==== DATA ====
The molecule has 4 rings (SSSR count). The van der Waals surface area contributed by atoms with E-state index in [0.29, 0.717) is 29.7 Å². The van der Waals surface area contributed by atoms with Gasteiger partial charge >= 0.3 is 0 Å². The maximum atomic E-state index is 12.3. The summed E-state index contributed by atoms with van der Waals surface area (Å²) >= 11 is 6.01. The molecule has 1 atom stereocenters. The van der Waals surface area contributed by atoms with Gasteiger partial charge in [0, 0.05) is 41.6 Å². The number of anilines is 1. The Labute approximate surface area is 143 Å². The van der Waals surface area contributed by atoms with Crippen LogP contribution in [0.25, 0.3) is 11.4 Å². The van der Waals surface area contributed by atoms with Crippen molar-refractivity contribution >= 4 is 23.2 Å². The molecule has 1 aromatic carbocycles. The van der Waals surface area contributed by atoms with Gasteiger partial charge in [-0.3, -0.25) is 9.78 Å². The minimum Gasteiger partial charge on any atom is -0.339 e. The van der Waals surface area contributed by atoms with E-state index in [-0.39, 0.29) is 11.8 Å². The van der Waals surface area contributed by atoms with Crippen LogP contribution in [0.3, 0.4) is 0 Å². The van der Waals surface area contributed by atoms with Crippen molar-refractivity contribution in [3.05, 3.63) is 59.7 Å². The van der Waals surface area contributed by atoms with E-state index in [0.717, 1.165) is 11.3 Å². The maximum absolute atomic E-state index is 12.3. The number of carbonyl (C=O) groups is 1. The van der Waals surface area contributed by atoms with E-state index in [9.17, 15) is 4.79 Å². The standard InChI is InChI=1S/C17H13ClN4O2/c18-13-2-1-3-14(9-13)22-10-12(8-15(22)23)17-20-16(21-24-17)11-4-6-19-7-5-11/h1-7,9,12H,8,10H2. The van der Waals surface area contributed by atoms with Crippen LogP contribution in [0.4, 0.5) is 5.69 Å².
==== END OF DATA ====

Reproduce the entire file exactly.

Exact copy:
The molecule has 4 rings (SSSR count). The van der Waals surface area contributed by atoms with E-state index in [0.29, 0.717) is 29.7 Å². The van der Waals surface area contributed by atoms with Gasteiger partial charge >= 0.3 is 0 Å². The maximum atomic E-state index is 12.3. The summed E-state index contributed by atoms with van der Waals surface area (Å²) >= 11 is 6.01. The molecule has 1 atom stereocenters. The van der Waals surface area contributed by atoms with Gasteiger partial charge in [0, 0.05) is 41.6 Å². The number of anilines is 1. The Labute approximate surface area is 143 Å². The van der Waals surface area contributed by atoms with Crippen LogP contribution in [0.25, 0.3) is 11.4 Å². The van der Waals surface area contributed by atoms with Crippen molar-refractivity contribution >= 4 is 23.2 Å². The molecule has 1 aromatic carbocycles. The van der Waals surface area contributed by atoms with Gasteiger partial charge in [-0.3, -0.25) is 9.78 Å². The minimum Gasteiger partial charge on any atom is -0.339 e. The van der Waals surface area contributed by atoms with E-state index in [-0.39, 0.29) is 11.8 Å². The van der Waals surface area contributed by atoms with Crippen LogP contribution in [0.3, 0.4) is 0 Å². The van der Waals surface area contributed by atoms with Crippen molar-refractivity contribution in [3.05, 3.63) is 59.7 Å². The van der Waals surface area contributed by atoms with E-state index in [0.717, 1.165) is 11.3 Å². The maximum absolute atomic E-state index is 12.3. The number of carbonyl (C=O) groups is 1. The van der Waals surface area contributed by atoms with E-state index in [9.17, 15) is 4.79 Å². The standard InChI is InChI=1S/C17H13ClN4O2/c18-13-2-1-3-14(9-13)22-10-12(8-15(22)23)17-20-16(21-24-17)11-4-6-19-7-5-11/h1-7,9,12H,8,10H2. The van der Waals surface area contributed by atoms with Crippen LogP contribution in [0.4, 0.5) is 5.69 Å².